Аутор Тема: Question about Serbian language  (Прочитано 1900 пута)

Ван мреже Michelle Batalo Mills

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Question about Serbian language
« послато: Август 23, 2020, 03:50:54 пре подне »
Hi! 
I know the Serbian language is difficult to learn (especially if not in a home environment or educational setting.)  So I realize my inquiry may not be able to answered fully in a forum.

Why do names (both people and places) have various endings/forms?
Example:  BATALO Dukana  .......  Mrzlom Polju

Why is there an A at the end of his name?   
Why are the letters changed at the end of Mrzlo Polje?

Thanks!

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Одг: Question about Serbian language
« Одговор #1 послато: Август 23, 2020, 07:00:35 пре подне »
Declination like in Latin.

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Одг: Question about Serbian language
« Одговор #2 послато: Август 23, 2020, 09:35:30 пре подне »
Yes, search for grammatical cases in Serbian. It is not easy, but it is not too complicated as well :)

https://fastlanguagemastery.com/learn-foreign-languages/serbian-language/introduction-to-serbian-cases/

When you search for names or places in our digital library, better add * so that the search includes different endings :)

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Одг: Question about Serbian language
« Одговор #3 послато: Август 23, 2020, 10:22:30 пре подне »
Hi! 
I know the Serbian language is difficult to learn (especially if not in a home environment or educational setting.)  So I realize my inquiry may not be able to answered fully in a forum.

Why do names (both people and places) have various endings/forms?
Example:  BATALO Dukana  .......  Mrzlom Polju

Why is there an A at the end of his name?   
Why are the letters changed at the end of Mrzlo Polje?

Thanks!

I hope soon, there will be at least one book for learning Serbian on English in Digital Library, and some of earlier mentioned books on English that we're preparing also have short guides in Serbian.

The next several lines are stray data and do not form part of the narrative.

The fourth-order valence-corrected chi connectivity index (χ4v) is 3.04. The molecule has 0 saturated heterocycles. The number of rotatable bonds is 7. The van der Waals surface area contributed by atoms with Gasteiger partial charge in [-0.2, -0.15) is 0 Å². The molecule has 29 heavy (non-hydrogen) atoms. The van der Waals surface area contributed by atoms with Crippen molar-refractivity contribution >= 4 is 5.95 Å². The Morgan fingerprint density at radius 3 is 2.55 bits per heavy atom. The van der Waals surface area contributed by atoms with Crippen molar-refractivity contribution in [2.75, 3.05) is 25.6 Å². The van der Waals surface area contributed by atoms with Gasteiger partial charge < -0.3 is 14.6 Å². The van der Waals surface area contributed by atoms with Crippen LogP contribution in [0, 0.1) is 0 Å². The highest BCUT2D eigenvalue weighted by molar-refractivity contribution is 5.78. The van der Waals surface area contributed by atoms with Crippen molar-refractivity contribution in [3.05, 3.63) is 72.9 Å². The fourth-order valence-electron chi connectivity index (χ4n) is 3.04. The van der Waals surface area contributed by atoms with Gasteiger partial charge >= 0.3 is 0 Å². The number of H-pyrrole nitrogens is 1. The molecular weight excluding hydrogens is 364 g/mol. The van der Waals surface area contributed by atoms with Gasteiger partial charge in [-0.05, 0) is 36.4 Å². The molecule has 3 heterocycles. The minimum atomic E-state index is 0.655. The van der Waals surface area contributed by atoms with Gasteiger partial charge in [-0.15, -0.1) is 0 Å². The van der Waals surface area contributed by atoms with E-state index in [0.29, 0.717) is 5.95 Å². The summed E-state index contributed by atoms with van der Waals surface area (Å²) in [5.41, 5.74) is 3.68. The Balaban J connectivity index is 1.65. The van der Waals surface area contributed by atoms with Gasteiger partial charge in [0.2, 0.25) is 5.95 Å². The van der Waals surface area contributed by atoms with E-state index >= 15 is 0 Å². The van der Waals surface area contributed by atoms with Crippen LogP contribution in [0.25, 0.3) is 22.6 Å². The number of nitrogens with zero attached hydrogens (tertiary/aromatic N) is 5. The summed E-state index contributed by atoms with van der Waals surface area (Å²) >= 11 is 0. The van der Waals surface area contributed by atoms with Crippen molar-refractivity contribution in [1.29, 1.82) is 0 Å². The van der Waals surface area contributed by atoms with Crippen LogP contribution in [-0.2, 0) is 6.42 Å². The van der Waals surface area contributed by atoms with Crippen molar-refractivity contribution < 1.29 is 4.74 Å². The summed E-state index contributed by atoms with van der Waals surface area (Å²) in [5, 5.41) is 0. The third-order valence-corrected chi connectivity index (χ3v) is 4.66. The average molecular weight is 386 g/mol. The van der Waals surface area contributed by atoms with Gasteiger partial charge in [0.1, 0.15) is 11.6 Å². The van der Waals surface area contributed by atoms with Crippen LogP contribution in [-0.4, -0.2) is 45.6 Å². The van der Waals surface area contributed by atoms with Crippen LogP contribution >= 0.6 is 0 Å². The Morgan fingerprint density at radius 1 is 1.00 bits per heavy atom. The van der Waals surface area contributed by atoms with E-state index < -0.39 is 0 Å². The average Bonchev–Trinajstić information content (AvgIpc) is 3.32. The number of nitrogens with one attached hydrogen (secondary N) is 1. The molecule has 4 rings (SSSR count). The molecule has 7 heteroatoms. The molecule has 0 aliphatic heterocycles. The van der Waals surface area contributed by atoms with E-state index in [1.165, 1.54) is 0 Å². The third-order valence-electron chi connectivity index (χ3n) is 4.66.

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Одг: Question about Serbian language
« Одговор #4 послато: Август 23, 2020, 10:33:42 пре подне »
When you search for names or places in our digital library, better add * so that the search includes different endings :)

I use it almost always, because the software sometimes makes a mistake adding some punctuation mark on the end of the word, usually it is the apostrophe character. If that is the case, the searching term will not be recognized, if you don't put an asterisk (*).



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Одг: Question about Serbian language
« Одговор #5 послато: Август 23, 2020, 05:29:41 поподне »
All very valuable responses.  Thank you.  It has been 35 years or so since I had a few years of latin and....like most things I realize as an adult...I wish I had paid more attention at the time.  :)  But thank you for the link to the quick reference on Serbian cases of declination...it answers my question.
Also very good tip on the search value.  I will do that now.

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Одг: Question about Serbian language
« Одговор #6 послато: Август 23, 2020, 06:02:58 поподне »